Imagine that you live in an apartment complex and your next-door neighbor occasionally smokes pot. You know nothing of his illicit ways but you walk by his open window on the way to a gun range as he’s a few minute into a smoke. You smell something but pay no attention to it. You fire rounds at the range for an hour or so, then drive to the airport. It’s a big weekend, and you’re flying out to Miami take in a game of the NBA finals, and as a Heat fan, you’re fired up and anxious at the same time.
At the airport, there is little TSA presence so you’re not worried about getting groped for no reason. Before you know what’s happening, you’ve been pulled aside into a small room and you’re being frisked and grilled by DEA and Homeland Security agents. The pot traces on your clothing and the gun residue on your hands, present even after you washed up pretty well at the gun range, combined with your elevated heart rate were all picked up by a hidden laser scanner. The agents swooped down on you demanding answers, treating you as if you’re guilty and possibly dangerous because of all the circumstantial evidence.
You miss your flight. You miss the game. You have to spend hours upon hours going over every detail of your life before the agents finally release you. You’ve been worked over mentally and had your freedom deprived temporarily while your integrity is questioned and even some of your family and friends were called in to vouch for you. Now both you and your family and friends are in some government database. You’re humiliated, out thousands of dollars, and you’ve accidentally become the reason for the SWAT drug bust going on in the apartment next door to yours. But through all of this sequence of harrowing events, you have broken no law, you had no intent to break any law. Of course the federal agents don’t reimburse you or even apologize. They were just following orders.
All of this may be just a year away, thanks to increasing government intrusiveness and a new bit of technology that’s in testing now.
The company that invented it, Genia Photonics, says that its laser scanner technology is able to “penetrate clothing and many other organic materials and offers spectroscopic information, especially for materials that impact safety such as explosives and pharmacological substances.” [PDF]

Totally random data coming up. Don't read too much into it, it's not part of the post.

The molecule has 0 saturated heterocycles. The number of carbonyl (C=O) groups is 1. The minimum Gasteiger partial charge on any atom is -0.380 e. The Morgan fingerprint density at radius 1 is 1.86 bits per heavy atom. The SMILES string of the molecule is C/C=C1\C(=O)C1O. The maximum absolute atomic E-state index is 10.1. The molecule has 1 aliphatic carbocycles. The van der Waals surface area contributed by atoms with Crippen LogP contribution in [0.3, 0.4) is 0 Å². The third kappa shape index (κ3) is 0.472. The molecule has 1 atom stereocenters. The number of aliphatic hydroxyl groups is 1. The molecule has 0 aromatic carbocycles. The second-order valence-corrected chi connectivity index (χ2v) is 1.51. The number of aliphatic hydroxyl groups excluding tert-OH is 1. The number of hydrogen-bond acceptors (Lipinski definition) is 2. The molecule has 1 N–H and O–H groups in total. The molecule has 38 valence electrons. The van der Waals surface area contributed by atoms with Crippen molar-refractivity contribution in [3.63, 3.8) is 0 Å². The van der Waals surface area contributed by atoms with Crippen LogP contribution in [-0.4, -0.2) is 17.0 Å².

Formed in Montreal in 2009 by PhDs with specialties in lasers and fiber optics, Genia Photonics has 30 patents on this technology, claiming incredible biomedical and industrial applications—from identifying individual cancer cells in a real-time scan of a patient, to detecting trace amounts of harmful chemicals in sensitive manufacturing processes.
Meanwhile, In-Q-Tel states that “an important benefit of Genia Photonics’ implementation as compared to existing solutions is that the entire synchronized laser system is comprised in a single, robust and alignment-free unit that may be easily transported for use in many environments… This compact and robust laser has the ability to rapidly sweep wavelengths in any pattern and sequence.” [PDF]
So not only can they scan everyone. They would be able to do it everywhere: the subway, a traffic light, sports events… everywhere.
The machine is a mobile, rack-mountable system. It fires a laser to provide molecular-level feedback at distances of up to 50 meters in just picoseconds. For all intents and purposes, that means instantly.
The small, inconspicuous machine is attached to a computer running a program that will show the information in real time, from trace amounts of cocaine on your dollar bills to gunpowder residue on your shoes. Forget trying to sneak a bottle of water past security—they will be able to tell what you had for breakfast in an instant while you’re walking down the hallway.
It’s a cliche to compare everything to Big Brother, but this does seem an awful lot like the sort of thing Big Brother would do.